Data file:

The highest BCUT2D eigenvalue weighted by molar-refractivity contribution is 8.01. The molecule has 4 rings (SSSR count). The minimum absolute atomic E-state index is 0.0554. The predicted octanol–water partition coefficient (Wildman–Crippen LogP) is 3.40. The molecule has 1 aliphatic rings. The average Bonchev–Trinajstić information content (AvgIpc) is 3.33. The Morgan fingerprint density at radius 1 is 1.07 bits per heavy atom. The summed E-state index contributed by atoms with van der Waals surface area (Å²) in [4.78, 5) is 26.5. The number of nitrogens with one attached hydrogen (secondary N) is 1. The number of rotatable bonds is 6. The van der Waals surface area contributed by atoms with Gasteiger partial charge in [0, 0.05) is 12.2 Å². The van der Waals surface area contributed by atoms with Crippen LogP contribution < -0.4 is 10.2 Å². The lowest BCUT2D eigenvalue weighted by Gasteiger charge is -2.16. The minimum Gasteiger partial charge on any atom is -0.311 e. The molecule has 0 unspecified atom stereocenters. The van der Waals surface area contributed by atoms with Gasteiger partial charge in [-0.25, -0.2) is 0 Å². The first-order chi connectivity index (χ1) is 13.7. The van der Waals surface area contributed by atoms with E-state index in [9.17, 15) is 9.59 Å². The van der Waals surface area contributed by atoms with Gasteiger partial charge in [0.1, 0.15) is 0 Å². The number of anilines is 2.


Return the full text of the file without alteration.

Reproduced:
The highest BCUT2D eigenvalue weighted by molar-refractivity contribution is 8.01. The molecule has 4 rings (SSSR count). The minimum absolute atomic E-state index is 0.0554. The predicted octanol–water partition coefficient (Wildman–Crippen LogP) is 3.40. The molecule has 1 aliphatic rings. The average Bonchev–Trinajstić information content (AvgIpc) is 3.33. The Morgan fingerprint density at radius 1 is 1.07 bits per heavy atom. The summed E-state index contributed by atoms with van der Waals surface area (Å²) in [4.78, 5) is 26.5. The number of nitrogens with one attached hydrogen (secondary N) is 1. The number of rotatable bonds is 6. The van der Waals surface area contributed by atoms with Gasteiger partial charge in [0, 0.05) is 12.2 Å². The van der Waals surface area contributed by atoms with Crippen LogP contribution < -0.4 is 10.2 Å². The lowest BCUT2D eigenvalue weighted by Gasteiger charge is -2.16. The minimum Gasteiger partial charge on any atom is -0.311 e. The molecule has 0 unspecified atom stereocenters. The van der Waals surface area contributed by atoms with Gasteiger partial charge in [-0.25, -0.2) is 0 Å². The first-order chi connectivity index (χ1) is 13.7. The van der Waals surface area contributed by atoms with E-state index in [9.17, 15) is 9.59 Å². The van der Waals surface area contributed by atoms with Gasteiger partial charge in [0.1, 0.15) is 0 Å². The number of anilines is 2.